Watchdog backs easing of BSE curbs
James Meikle, health correspondent
Wednesday July 7, 2004
Food safety watchdogs say one of the main anti-BSE measures governing consumption of beef and other cattle meat should be removed and replaced by testing of cows being used for food.
The current ban on all but a handful of cattle over 30 months old being eaten has been in place for eight years and ministers have already delayed decisions on changing the rules because of continuing scientific uncertainty over the level of risk from older cows being allowed into food.
The board of the Food Standards Agency yesterday confirmed its view that the Department of Health should lift the ban, but only after an independent group was convinced a robust method of testing was in place for older animals.
The problems of assessing the risk from of changing anti-BSE rules have been compounded by continuing flaws in existing measures meant to protect consumers from contracting the human form of BSE, variant CJD. Only yesterday the Commons public accounts committee criticised serious shortcomings in the system meant to identify cattle and track their movements between farms and to abattoirs.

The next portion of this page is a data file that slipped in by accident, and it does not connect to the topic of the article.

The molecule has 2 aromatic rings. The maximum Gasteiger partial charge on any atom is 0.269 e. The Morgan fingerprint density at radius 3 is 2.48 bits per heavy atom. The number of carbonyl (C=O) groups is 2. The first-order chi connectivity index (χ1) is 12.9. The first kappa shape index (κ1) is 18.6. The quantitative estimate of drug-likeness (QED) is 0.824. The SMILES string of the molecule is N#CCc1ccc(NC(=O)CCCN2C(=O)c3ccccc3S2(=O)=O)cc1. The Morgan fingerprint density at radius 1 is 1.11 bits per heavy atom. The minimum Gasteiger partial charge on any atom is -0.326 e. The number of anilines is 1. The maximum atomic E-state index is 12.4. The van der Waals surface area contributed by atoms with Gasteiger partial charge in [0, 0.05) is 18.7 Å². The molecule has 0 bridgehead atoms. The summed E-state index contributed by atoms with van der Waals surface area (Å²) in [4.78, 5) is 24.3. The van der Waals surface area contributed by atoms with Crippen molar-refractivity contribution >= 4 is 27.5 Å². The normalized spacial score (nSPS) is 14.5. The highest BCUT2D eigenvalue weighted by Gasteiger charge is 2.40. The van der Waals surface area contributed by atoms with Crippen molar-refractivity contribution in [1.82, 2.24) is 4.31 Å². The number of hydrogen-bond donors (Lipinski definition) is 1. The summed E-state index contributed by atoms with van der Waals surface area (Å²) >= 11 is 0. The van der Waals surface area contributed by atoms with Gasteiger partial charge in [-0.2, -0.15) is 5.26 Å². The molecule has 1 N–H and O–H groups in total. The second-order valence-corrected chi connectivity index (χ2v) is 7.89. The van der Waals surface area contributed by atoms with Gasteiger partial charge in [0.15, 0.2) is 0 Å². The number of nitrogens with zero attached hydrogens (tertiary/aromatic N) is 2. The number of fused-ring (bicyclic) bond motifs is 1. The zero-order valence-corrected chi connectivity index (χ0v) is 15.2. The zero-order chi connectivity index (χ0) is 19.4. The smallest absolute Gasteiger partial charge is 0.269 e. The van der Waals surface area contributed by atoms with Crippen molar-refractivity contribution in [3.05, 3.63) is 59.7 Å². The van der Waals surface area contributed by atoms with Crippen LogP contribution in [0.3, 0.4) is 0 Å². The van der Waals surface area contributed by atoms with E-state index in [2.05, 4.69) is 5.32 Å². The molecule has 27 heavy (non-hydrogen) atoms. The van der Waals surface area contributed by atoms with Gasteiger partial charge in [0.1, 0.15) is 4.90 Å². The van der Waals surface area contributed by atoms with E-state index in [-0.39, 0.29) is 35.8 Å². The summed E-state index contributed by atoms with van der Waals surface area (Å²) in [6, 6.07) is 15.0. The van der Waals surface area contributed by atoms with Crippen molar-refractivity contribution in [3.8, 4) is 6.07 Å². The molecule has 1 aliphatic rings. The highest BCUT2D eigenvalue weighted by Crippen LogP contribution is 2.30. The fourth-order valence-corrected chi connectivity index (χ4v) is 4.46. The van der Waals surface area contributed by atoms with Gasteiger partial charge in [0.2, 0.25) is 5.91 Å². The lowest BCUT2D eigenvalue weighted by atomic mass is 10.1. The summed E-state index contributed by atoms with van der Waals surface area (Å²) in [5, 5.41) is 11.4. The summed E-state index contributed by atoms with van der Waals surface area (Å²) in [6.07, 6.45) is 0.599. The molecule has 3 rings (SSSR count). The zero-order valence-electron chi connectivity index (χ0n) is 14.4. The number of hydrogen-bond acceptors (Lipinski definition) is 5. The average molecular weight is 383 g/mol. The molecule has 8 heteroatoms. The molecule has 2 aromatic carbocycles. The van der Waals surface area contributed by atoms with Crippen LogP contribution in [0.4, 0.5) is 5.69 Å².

But the agency chairman, Sir John Krebs, said lifting the 30-month rule remained a "proportionate" response to the threat from infected cattle, even allowing for the uncertainties.
Even if ministers decide to accept the recommendations, the ban is likely to remain in place at least until early next year. More than 140 Britons have already died from the disease since 1995, with infected meat being the prime suspect, but estimates of the future toll have varied. One recent analysis based on checks on appendixes and tonsils removed in routine operations suggests the eventual toll may be 3,800.
Other estimates have put it both far higher and far lower, but FSA officials believe relaxing the rules should only increase risk of infection by a tiny amount. They say the other main control measures, removing the body parts of animals most at risk of carrying infection, and banning mammalian meat and bone meal from animal feed, will continue to protect the public.
The FSA made its decision after a risk assessment by specialists on Seac, the anti-BSE advisory committee.
· Plans to curb promotion of "unhealthy" foods high in fat, sugar and salt, to children were also confirmed by the FSA board. These include the provision of healthy alternatives to crisps, chocolate and fizzy drinks in school vending machines.